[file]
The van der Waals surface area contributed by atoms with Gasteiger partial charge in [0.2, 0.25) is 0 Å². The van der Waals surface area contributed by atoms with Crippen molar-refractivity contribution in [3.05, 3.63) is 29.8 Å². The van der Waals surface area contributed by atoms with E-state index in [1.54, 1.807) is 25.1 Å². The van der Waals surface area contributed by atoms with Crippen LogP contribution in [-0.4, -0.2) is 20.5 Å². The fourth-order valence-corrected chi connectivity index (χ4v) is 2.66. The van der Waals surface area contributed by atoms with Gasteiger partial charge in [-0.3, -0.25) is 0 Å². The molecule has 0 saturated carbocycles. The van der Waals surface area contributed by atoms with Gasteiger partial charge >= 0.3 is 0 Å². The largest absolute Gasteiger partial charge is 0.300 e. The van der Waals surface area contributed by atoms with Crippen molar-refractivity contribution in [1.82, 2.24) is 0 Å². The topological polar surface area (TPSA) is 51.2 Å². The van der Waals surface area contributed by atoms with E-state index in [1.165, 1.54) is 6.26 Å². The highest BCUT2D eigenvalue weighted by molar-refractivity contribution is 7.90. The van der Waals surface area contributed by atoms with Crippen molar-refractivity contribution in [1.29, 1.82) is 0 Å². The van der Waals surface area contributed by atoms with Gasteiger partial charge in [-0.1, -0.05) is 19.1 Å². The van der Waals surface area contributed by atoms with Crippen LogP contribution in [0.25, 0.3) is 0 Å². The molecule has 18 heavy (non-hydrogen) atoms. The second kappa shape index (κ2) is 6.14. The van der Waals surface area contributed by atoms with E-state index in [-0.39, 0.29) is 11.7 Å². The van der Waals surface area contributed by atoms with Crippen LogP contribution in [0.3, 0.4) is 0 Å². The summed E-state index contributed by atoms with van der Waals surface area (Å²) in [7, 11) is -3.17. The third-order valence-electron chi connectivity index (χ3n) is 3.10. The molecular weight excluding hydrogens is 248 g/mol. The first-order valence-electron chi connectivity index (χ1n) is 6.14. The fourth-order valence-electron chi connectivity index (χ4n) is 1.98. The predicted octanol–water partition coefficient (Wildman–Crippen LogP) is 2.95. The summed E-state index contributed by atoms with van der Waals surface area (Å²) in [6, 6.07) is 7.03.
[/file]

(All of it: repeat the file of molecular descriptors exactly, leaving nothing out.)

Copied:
The van der Waals surface area contributed by atoms with Gasteiger partial charge in [0.2, 0.25) is 0 Å². The van der Waals surface area contributed by atoms with Crippen molar-refractivity contribution in [3.05, 3.63) is 29.8 Å². The van der Waals surface area contributed by atoms with E-state index in [1.54, 1.807) is 25.1 Å². The van der Waals surface area contributed by atoms with Crippen LogP contribution in [-0.4, -0.2) is 20.5 Å². The fourth-order valence-corrected chi connectivity index (χ4v) is 2.66. The van der Waals surface area contributed by atoms with Gasteiger partial charge in [-0.3, -0.25) is 0 Å². The molecule has 0 saturated carbocycles. The van der Waals surface area contributed by atoms with Gasteiger partial charge >= 0.3 is 0 Å². The largest absolute Gasteiger partial charge is 0.300 e. The van der Waals surface area contributed by atoms with Crippen molar-refractivity contribution in [1.82, 2.24) is 0 Å². The topological polar surface area (TPSA) is 51.2 Å². The van der Waals surface area contributed by atoms with E-state index in [1.165, 1.54) is 6.26 Å². The highest BCUT2D eigenvalue weighted by molar-refractivity contribution is 7.90. The van der Waals surface area contributed by atoms with Crippen molar-refractivity contribution in [1.29, 1.82) is 0 Å². The van der Waals surface area contributed by atoms with Gasteiger partial charge in [-0.1, -0.05) is 19.1 Å². The van der Waals surface area contributed by atoms with Crippen LogP contribution in [0.25, 0.3) is 0 Å². The molecule has 18 heavy (non-hydrogen) atoms. The second kappa shape index (κ2) is 6.14. The van der Waals surface area contributed by atoms with E-state index in [-0.39, 0.29) is 11.7 Å². The van der Waals surface area contributed by atoms with Crippen LogP contribution in [0.3, 0.4) is 0 Å². The summed E-state index contributed by atoms with van der Waals surface area (Å²) in [7, 11) is -3.17. The third-order valence-electron chi connectivity index (χ3n) is 3.10. The molecular weight excluding hydrogens is 248 g/mol. The first-order valence-electron chi connectivity index (χ1n) is 6.14. The fourth-order valence-electron chi connectivity index (χ4n) is 1.98. The predicted octanol–water partition coefficient (Wildman–Crippen LogP) is 2.95. The summed E-state index contributed by atoms with van der Waals surface area (Å²) in [6, 6.07) is 7.03.